Construction of the Thirty Meter Telescope (TMT), which has been delayed for months following protests by native Hawaiians, has taken a key step towards restarting. At a press conference on 26 May, governor of Hawaii David Ige noted that the TMT – to be built on the country’s highest peak, Mauna Kea – has the right to proceed, and that all of the necessary permits for the observatory have been obtained. Yet, he criticized how the University of Hawaii has managed the land on Mauna Kea, outlining 10 improvements – some recommended and some required – for how the university uses the mountain.
Since 1968 the University of Hawaii has leased more than 44.5 km2 of land on Mauna Kea from the Hawaiian Department of Land and Natural Resources (DLNR) for scientific purposes, with the highest 2.1 km2 devoted to astronomy research. The top of Mauna Kea is already home to 13 telescopes, and the TMT will be the largest and most powerful instrument when it is operational in 2023. The telescope’s 30 m primary mirror will be made of 492 hexagonal segments, and a structure 66 m wide and 56 m tall will house the telescope. The TMT will sit on a plateau about 500 feet below the summit, a location picked to reduce the telescope’s visibility from the majority of the island.
Construction of the TMT had been halted in early April following protests by native Hawaiians, who see its construction on Mauna Kea as desecration of their spiritual and cultural pinnacle. Over the past eight weeks, Ige has mostly stayed quiet regarding the protests, but now, along with giving permission for construction to restart, he requests that the university returns all of the land not used for astronomy to the jurisdiction of the DLNR. He also says that the University of Hawaii should begin decommissioning one telescope later this year with at least one-quarter of the remainder to be completely dismantled by the time the TMT is operational, with each site to be returned to its natural state.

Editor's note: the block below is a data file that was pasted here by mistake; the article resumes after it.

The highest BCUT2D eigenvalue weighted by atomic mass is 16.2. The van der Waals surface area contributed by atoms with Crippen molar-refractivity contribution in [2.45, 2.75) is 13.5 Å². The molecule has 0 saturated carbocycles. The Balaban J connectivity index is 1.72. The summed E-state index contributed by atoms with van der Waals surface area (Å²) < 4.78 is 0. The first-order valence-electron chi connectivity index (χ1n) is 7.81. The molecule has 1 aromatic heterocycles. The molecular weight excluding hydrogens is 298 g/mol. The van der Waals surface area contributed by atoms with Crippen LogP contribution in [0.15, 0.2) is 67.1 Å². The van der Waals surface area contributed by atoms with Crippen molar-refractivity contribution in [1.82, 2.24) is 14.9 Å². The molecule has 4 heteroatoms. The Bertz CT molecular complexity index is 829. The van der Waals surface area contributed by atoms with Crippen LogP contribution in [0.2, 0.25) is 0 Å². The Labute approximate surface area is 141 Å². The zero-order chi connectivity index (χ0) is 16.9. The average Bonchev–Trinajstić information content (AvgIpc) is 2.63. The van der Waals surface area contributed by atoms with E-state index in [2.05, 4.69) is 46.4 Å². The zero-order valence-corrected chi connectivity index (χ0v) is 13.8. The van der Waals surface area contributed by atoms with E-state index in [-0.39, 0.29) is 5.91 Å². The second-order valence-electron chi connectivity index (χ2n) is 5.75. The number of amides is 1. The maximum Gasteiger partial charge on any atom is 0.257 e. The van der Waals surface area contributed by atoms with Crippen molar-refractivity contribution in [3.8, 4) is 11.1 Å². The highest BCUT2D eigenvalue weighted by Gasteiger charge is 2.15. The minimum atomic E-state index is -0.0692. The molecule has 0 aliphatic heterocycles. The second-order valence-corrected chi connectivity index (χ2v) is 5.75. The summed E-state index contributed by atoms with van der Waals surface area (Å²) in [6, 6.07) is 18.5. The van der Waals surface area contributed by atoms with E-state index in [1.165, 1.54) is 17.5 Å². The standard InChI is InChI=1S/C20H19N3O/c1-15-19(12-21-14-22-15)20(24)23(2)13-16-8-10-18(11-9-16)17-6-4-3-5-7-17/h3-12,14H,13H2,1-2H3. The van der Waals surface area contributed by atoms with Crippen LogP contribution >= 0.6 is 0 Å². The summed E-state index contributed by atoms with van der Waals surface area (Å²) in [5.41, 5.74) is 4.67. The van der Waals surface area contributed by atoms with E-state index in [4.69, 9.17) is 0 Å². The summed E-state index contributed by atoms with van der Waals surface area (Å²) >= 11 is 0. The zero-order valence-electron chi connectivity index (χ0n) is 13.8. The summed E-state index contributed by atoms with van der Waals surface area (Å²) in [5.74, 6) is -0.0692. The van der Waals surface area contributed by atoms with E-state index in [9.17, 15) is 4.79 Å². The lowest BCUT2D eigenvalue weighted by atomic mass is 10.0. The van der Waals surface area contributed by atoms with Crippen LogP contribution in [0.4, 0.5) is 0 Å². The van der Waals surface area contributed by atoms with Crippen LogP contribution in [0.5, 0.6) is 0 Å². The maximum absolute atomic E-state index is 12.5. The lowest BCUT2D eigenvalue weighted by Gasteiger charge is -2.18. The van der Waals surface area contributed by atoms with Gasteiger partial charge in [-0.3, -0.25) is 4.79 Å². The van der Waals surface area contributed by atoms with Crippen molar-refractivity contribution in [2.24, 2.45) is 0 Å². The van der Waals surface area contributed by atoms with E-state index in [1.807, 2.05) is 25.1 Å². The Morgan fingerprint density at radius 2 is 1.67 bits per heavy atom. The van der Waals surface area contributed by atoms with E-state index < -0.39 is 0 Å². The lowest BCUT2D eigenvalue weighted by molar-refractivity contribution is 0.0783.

One of those affected could be the Caltech Submillimeter Observatory. It was already slated to be dismantled, starting in 2016, but that may now be brought forward. Yet according to cosmologist Asantha Cooray of the University of California, Irvine, decommissioning a telescope is far from simple, and takes at least a couple of years. He says that the University of Hawaii – rather than the astronomical community – will likely decide which other three telescopes will be removed.
Ige also announced that the state government would work to change how the mountain is managed, and that it will form the Mauna Kea Cultural Council. This group will review the subleases to observatories, all proposed rules, and any preparatory work regarding the environmental impact of telescopes on the mountain. Thayne Currie, an astronomer with the Subaru Telescope on Mauna Kea who has also worked at other observatories on the site, says that this new council is a step in the right direction, provided that it “is tasked with not just simply receiving messages from the native Hawaiian community, but really considering their mission to try as much as they can to make sure their concerns are reflected in action”.
While the new rules will hit facilities on Mauna Kea, Ige, however, still believes that both science and culture should co-exist on the mountain. “Science has received most of the attention and has gotten way ahead of culture in our work on the mountain,” he says, adding that “the proper balance” between the two had been lost. In a statement, TMT members noted that “We are grateful to governor Ige for his leadership and his statement of support for TMT’s right to proceed. We will work with the framework he has put forth.”